"This happened at rush hour, as lots of public transport was operating in the city," said Ihor Makovtsev, the head of the department of transport for the Dnipro city council, as he stood by the wreckage. He added that the bus driver and four passengers had been taken to the hospital with serious injuries.

The attack follows a missile strike on a bus depot in Dnipro just over a week ago, which killed two drivers and damaging dozens of buses.

"It's difficult for me to find any logic to their so-called artillery work because all our transportation is only for civilian purposes," Makovtsev said.

An injured man receives medical treatment at the scene of Russian shelling, in Kyiv, Ukraine, Monday, Oct. 10, 2022.
Efrem Lukatsky / AP
An injured man receives medical treatment at the scene of Russian shelling, in Kyiv, Ukraine, Monday, Oct. 10, 2022.

81-year-old Viktor Shevchenko looked out from what once were the windows of his first floor balcony, just next to the bus stop. Shattered glass covered the ground below. He said he had been watering the plants on his balcony just minutes before the blast, but went to his kitchen to make breakfast.

"The explosion blew open all of my cabinets, and nearly knocked me to the ground," he said. "Only five minutes before, and I would have been on the balcony, full of glass."

At least four people were confirmed dead and 19 injured in the Dnipro area, according to the region's military administration.

Strikes also hit parts of Lviv, Ukraine's westernmost city close to the Polish border, knocking out power and sending school children home.

The country's defense minister, Oleksii Reznikov, writing on Twitter, said that strikes on civilian areas are "war crimes."

Ukraine's top brass released a statement that said that the country's air defenses took down at least 40 incoming air attacks, but several dozen more got through. Ukrainian officials blamed Iranian-made suicide drones launched from Belarus and the Black sea for many of the attacks. Belarusian President Alexander Lukashenko has allowed Russia to use his country as a staging ground for attacks on Ukraine, and after today's attacks requested further assistance from the Russian government in anticipation of Ukrainian retaliation.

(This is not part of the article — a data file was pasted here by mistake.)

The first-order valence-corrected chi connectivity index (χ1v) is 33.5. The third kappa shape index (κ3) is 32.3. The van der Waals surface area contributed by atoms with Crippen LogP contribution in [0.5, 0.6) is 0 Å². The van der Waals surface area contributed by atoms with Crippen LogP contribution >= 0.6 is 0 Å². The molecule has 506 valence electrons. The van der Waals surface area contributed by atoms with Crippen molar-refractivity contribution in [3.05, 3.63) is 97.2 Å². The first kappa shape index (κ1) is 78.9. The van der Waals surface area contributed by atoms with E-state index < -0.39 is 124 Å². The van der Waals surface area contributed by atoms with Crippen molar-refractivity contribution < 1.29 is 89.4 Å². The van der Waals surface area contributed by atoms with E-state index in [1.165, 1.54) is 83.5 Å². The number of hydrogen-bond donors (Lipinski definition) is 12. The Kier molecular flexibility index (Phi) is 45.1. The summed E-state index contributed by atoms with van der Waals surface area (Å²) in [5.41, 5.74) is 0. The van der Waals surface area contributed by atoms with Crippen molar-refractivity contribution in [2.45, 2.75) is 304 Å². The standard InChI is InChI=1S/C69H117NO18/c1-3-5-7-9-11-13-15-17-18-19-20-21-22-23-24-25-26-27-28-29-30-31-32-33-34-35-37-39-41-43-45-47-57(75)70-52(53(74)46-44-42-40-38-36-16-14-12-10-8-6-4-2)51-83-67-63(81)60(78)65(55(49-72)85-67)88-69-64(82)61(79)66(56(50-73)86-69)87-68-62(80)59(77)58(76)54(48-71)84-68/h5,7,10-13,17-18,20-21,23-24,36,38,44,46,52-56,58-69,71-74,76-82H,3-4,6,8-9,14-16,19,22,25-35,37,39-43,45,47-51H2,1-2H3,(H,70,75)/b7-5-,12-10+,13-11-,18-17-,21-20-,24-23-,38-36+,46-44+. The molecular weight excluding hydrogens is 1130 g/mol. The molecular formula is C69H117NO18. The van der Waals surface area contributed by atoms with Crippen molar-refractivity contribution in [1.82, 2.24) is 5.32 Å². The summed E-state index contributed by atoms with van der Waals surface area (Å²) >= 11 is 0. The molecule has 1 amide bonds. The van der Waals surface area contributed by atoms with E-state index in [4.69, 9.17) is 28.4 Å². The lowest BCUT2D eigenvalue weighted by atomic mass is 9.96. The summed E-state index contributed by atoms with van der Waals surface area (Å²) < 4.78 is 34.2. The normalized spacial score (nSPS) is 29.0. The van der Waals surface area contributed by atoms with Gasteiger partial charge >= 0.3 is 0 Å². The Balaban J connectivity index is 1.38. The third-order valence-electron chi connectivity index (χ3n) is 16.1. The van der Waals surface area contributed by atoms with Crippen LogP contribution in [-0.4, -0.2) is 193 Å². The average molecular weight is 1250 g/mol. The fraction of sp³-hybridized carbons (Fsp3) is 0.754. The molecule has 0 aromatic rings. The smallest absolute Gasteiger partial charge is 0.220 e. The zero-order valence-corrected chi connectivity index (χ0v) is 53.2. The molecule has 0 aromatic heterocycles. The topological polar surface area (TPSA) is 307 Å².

The Kremlin's allies cheer the aggressive response

The massive Russian response seemed intended to calm Putin allies who have grown increasingly critical of the Kremlin's military strategy as Russian forces have repeatedly ceded territory to an ongoing Ukrainian advance. Many had been openly lobbying President Putin to strike Ukraine harder.

"We warned Zelenskyy that Russia hadn't really started yet," wrote Chechen leader Ramzan Kadyrov, a loyalist to Putin who repeatedly has attacked Russia's Defense Ministry for incompetence in carrying out the military campaign.

"Now I am 100% satisfied with the way the 'Special Military Operation' is being run," added Kadyrov, using the Kremlin's preferred term for the war.

In response to Monday's attacks, the U.S. Embassy in Kyiv reiterated its calls for Americans to leave the country.

Gregory Warner contributed from Lviv, Ashley Westerman and Polina Lytvynova contributed from Kyiv, and Hanna Palamarenko contributed from Dnipro

Copyright 2022 NPR. To see more, visit

Julian Hayda
Jason Beaubien is NPR's Global Health and Development Correspondent on the Science Desk.